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The illustrated Sergio Aragones 

Marginal thinking from one of Mad magazine's classic cartoonists

When Sergio Aragones first walked into the New York offices of Mad magazine in 1962, carrying his portfolio of cartoons, he was nervous. He hadn't been away from Mexico for very long.

"I had just arrived, and my English was nil," Aragones says. "I went to a lot of magazines showing my cartoons, but the majority of them didn't like cartoons without words. Many of the editors would look at the back of the page, looking for the lines.

"They would look at it and say ‘These things are crazy! You should go to Mad.'"

Just 24, Aragones was a huge fan of the American comic/satire magazine. "My cartoons were gags," he recalls. "I knew that I was going to be rejected because what I did wasn't what Mad did."

He asked to speak with Antonio Prohias, whose "Spy vs. Spy" was one of Mad's current hits. The Cuba-born Prohias' wordless, black and white strip wickedly parodied the ongoing Cold War. Aragones figured the Spanish-speaking Prohias could introduce him around. Break the inevitable ice.

Prohias, Aragones says, was friendly but not a lot of help. "My English is worse that yours," he told the aspiring cartoonist. "You'll have to introduce yourself."

Happily, the editors at Mad were immediately taken with Aragones' simple "gag" cartoons.

"They saw the gags as a continuity," Aragones says. "I had some already-drawn cartoons about astronauts, and they made it a two-page article on the U.S. space effort."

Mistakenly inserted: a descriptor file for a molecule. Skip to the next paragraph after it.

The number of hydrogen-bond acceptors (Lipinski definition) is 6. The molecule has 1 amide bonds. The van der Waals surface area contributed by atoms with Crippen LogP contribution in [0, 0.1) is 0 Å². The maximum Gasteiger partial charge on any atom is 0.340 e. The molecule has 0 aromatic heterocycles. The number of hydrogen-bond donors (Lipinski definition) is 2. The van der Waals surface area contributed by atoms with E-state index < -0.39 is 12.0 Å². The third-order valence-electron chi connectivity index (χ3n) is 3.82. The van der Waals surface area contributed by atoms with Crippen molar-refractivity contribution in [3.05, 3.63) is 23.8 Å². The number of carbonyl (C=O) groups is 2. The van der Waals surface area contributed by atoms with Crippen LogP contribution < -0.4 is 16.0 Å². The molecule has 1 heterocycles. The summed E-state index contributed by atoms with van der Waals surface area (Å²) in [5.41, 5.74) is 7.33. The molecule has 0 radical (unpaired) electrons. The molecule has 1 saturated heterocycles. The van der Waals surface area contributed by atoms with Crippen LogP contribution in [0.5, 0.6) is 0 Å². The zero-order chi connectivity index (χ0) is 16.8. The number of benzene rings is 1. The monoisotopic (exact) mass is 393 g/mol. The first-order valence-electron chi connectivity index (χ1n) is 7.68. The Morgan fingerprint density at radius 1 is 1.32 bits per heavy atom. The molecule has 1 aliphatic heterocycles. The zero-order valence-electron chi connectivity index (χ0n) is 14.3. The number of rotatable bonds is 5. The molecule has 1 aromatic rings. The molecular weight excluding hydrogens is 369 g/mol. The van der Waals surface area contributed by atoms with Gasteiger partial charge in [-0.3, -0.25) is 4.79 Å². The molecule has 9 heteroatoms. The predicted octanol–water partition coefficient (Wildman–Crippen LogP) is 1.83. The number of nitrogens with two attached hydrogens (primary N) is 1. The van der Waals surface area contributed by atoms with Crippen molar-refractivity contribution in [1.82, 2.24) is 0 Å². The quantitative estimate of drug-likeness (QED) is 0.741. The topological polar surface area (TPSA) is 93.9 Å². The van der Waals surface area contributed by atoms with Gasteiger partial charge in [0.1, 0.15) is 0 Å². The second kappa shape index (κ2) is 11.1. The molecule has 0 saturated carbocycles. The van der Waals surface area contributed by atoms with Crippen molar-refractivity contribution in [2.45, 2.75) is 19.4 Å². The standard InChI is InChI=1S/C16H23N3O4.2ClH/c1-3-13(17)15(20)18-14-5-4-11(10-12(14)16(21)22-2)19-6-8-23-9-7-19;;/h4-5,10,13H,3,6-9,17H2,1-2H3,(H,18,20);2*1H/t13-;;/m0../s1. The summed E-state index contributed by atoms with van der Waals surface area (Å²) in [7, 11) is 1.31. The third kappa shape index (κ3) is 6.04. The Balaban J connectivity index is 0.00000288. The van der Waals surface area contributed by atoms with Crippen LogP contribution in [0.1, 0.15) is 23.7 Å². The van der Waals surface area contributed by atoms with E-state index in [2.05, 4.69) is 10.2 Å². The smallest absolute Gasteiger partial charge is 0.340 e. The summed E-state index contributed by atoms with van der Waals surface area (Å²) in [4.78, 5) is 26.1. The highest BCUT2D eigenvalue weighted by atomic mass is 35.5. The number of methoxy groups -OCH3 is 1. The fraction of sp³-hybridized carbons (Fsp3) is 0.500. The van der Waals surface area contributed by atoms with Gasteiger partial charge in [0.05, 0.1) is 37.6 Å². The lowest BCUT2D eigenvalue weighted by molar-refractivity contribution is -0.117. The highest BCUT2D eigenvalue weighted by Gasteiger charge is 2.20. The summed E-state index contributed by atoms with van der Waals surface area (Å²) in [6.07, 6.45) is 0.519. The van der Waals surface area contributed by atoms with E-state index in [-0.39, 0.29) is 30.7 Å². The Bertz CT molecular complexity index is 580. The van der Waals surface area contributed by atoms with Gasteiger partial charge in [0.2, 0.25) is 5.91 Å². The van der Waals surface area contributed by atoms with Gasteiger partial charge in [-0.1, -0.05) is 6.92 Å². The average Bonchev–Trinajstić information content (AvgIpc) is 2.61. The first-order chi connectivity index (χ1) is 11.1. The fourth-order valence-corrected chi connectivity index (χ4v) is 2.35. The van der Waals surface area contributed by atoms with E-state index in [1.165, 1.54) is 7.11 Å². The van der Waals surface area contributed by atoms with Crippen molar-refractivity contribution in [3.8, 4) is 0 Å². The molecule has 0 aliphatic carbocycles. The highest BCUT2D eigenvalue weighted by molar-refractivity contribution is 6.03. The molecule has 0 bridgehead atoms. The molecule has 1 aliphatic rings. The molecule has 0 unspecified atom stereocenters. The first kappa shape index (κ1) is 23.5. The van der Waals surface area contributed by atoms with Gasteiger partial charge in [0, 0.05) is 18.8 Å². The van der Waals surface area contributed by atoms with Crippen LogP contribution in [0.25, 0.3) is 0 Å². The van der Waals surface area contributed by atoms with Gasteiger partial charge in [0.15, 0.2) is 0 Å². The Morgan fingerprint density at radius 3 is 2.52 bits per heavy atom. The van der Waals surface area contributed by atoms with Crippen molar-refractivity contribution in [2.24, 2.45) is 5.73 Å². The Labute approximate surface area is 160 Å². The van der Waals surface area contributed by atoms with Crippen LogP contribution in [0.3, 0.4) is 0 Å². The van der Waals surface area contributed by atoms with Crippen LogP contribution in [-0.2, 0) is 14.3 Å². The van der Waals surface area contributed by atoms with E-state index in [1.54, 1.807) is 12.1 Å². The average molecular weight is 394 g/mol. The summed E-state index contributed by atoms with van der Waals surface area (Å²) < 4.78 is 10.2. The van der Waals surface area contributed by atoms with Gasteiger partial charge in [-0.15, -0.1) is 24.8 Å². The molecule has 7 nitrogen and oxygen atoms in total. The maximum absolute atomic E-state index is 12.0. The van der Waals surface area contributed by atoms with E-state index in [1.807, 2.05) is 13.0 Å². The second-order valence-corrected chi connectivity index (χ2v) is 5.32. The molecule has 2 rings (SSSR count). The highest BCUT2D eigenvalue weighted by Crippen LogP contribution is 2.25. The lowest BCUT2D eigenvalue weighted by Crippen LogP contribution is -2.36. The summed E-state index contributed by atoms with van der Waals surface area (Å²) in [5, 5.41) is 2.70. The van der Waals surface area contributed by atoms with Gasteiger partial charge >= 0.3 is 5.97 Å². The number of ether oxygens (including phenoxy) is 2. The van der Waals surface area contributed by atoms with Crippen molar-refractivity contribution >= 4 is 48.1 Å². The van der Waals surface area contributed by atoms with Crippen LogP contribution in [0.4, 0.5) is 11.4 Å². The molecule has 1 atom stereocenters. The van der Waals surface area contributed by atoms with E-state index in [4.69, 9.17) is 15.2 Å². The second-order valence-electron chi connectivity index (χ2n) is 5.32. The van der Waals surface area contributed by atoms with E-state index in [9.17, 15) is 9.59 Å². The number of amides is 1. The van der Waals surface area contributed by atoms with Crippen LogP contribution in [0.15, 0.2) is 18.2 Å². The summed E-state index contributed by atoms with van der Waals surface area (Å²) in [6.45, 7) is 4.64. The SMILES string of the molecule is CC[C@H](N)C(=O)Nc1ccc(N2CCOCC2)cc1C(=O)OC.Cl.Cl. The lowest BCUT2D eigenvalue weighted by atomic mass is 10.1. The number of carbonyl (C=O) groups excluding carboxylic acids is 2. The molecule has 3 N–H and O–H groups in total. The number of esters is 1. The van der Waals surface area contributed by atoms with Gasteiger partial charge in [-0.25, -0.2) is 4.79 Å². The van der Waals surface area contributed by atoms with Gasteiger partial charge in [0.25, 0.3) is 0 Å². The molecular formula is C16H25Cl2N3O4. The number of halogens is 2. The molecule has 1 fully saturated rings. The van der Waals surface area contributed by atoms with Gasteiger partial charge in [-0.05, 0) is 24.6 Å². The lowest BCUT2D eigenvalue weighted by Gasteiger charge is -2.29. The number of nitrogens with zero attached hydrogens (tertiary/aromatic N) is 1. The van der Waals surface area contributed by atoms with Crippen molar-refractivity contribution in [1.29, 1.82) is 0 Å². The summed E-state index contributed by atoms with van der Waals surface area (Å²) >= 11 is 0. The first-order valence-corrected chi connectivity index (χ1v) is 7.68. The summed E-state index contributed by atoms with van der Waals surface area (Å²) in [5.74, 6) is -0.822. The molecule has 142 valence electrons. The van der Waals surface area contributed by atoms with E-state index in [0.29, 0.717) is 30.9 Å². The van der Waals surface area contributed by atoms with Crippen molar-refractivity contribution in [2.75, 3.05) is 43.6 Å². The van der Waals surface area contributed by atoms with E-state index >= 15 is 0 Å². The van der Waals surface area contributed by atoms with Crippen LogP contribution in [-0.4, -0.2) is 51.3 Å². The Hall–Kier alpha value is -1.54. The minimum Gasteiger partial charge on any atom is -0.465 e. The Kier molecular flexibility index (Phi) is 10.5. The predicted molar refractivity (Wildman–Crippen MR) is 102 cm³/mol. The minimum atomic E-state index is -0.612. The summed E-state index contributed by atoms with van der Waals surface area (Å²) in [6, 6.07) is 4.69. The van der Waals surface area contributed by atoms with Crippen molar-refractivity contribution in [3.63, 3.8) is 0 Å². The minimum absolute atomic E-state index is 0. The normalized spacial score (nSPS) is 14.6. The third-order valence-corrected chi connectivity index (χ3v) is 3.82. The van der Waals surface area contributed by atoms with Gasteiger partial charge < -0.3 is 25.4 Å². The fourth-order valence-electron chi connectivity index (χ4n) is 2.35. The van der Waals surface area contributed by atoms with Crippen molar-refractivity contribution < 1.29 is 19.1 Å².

Thus was born the classic recurring feature "A Mad Look At ..."

Along with the work of Mad's legendary "Usual Gang of Idiots" - including Mort Drucker, Al Jaffee, Jack Davis, Dave Berg and Don Martin - Aragones' one-panel cartoons helped define the look and feel of Mad during its heyday. Before National Lampoon or SNL, Mad was the funniest thing going.

Said Monty Python's Terry Gilliam: "Mad became the Bible for me and my whole generation."

"I learned to be a movie critic by reading Mad," Roger Ebert wrote.

Unlike some of the others, Aragones didn't specialize in celebrity, movie and TV show spoofs, or - God forbid - U.S. political satire.

"When you are not from a particular place," he says, "you cannot do political cartoons because immediately, the people that don't agree with you say ‘He's not from here. Why's he doing that?' And in Mexico I couldn't either, because I was born in Spain. I was always like an alien no matter where I was.

"My father was a very political man. He had left Spain because of the fear of the Spanish War. He was a socialist, and one thing he told me as a kid was ‘Be careful when you get into politics, because politics change. And you really have to firmly believe in something to do something, because if not you're going to look ridiculous when you change your point of view.' Which happens when you grow up.

"So I stayed away from politics. My forte, the things I like to do, is about social criticism more than the political agenda."
Indeed, Aragones wrote and illustrated hundreds of installments of "A Mad Look At ..."

He became legendary for his "marginals," tiny, one-panel cartoons placed in the margins of Mad pages. You never knew where they were going to turn up, they had no relevance to whatever was on the main page, and you "got" the quick wordless gag immediately.

During the 1960s and ‘70s, the ever-prolific Aragones - through the Mad blueprint - published a handful of paperback books full of these "drawn-out dramas." The material was all new each time, none of it repeated from the magazine.